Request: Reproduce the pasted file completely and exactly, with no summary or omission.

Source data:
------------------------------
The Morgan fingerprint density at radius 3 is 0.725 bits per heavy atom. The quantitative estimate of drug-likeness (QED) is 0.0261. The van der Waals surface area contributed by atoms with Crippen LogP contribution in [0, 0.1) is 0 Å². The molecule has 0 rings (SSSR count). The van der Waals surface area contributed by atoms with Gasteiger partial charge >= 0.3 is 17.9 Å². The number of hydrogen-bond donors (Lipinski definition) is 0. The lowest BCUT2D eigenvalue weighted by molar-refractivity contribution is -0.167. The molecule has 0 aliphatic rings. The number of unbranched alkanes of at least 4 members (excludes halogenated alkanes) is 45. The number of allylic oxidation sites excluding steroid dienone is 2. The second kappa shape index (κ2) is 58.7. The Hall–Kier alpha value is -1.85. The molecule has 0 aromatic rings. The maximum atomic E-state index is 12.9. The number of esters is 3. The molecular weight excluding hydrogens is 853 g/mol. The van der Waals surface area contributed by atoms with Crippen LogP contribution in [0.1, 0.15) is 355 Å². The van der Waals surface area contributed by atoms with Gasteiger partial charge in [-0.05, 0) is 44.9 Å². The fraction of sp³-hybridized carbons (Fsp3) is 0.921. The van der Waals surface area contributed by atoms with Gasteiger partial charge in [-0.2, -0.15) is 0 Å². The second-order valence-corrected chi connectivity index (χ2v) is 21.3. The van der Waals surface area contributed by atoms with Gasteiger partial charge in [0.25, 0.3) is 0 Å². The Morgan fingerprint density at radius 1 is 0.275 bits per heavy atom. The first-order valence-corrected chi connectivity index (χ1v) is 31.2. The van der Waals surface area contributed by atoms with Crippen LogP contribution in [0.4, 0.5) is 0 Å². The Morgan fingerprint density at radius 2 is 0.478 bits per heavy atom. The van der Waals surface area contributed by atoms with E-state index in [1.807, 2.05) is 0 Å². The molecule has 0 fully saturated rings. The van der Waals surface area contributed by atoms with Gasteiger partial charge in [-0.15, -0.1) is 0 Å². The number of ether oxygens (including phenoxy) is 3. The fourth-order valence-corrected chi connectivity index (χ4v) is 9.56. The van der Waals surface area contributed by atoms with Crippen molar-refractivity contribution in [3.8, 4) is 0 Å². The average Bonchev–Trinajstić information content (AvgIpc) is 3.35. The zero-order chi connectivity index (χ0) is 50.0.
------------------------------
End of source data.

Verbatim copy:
The Morgan fingerprint density at radius 3 is 0.725 bits per heavy atom. The quantitative estimate of drug-likeness (QED) is 0.0261. The van der Waals surface area contributed by atoms with Crippen LogP contribution in [0, 0.1) is 0 Å². The molecule has 0 rings (SSSR count). The van der Waals surface area contributed by atoms with Gasteiger partial charge >= 0.3 is 17.9 Å². The number of hydrogen-bond donors (Lipinski definition) is 0. The lowest BCUT2D eigenvalue weighted by molar-refractivity contribution is -0.167. The molecule has 0 aliphatic rings. The number of unbranched alkanes of at least 4 members (excludes halogenated alkanes) is 45. The number of allylic oxidation sites excluding steroid dienone is 2. The second kappa shape index (κ2) is 58.7. The Hall–Kier alpha value is -1.85. The molecule has 0 aromatic rings. The maximum atomic E-state index is 12.9. The number of esters is 3. The molecular weight excluding hydrogens is 853 g/mol. The van der Waals surface area contributed by atoms with Crippen LogP contribution in [0.1, 0.15) is 355 Å². The van der Waals surface area contributed by atoms with Gasteiger partial charge in [-0.05, 0) is 44.9 Å². The fraction of sp³-hybridized carbons (Fsp3) is 0.921. The van der Waals surface area contributed by atoms with Gasteiger partial charge in [-0.2, -0.15) is 0 Å². The second-order valence-corrected chi connectivity index (χ2v) is 21.3. The van der Waals surface area contributed by atoms with Gasteiger partial charge in [0.25, 0.3) is 0 Å². The Morgan fingerprint density at radius 1 is 0.275 bits per heavy atom. The first-order valence-corrected chi connectivity index (χ1v) is 31.2. The van der Waals surface area contributed by atoms with Crippen LogP contribution in [0.4, 0.5) is 0 Å². The Morgan fingerprint density at radius 2 is 0.478 bits per heavy atom. The van der Waals surface area contributed by atoms with E-state index in [1.807, 2.05) is 0 Å². The molecule has 0 fully saturated rings. The van der Waals surface area contributed by atoms with Gasteiger partial charge in [-0.15, -0.1) is 0 Å². The number of ether oxygens (including phenoxy) is 3. The fourth-order valence-corrected chi connectivity index (χ4v) is 9.56. The van der Waals surface area contributed by atoms with Crippen molar-refractivity contribution in [3.8, 4) is 0 Å². The average Bonchev–Trinajstić information content (AvgIpc) is 3.35. The zero-order chi connectivity index (χ0) is 50.0.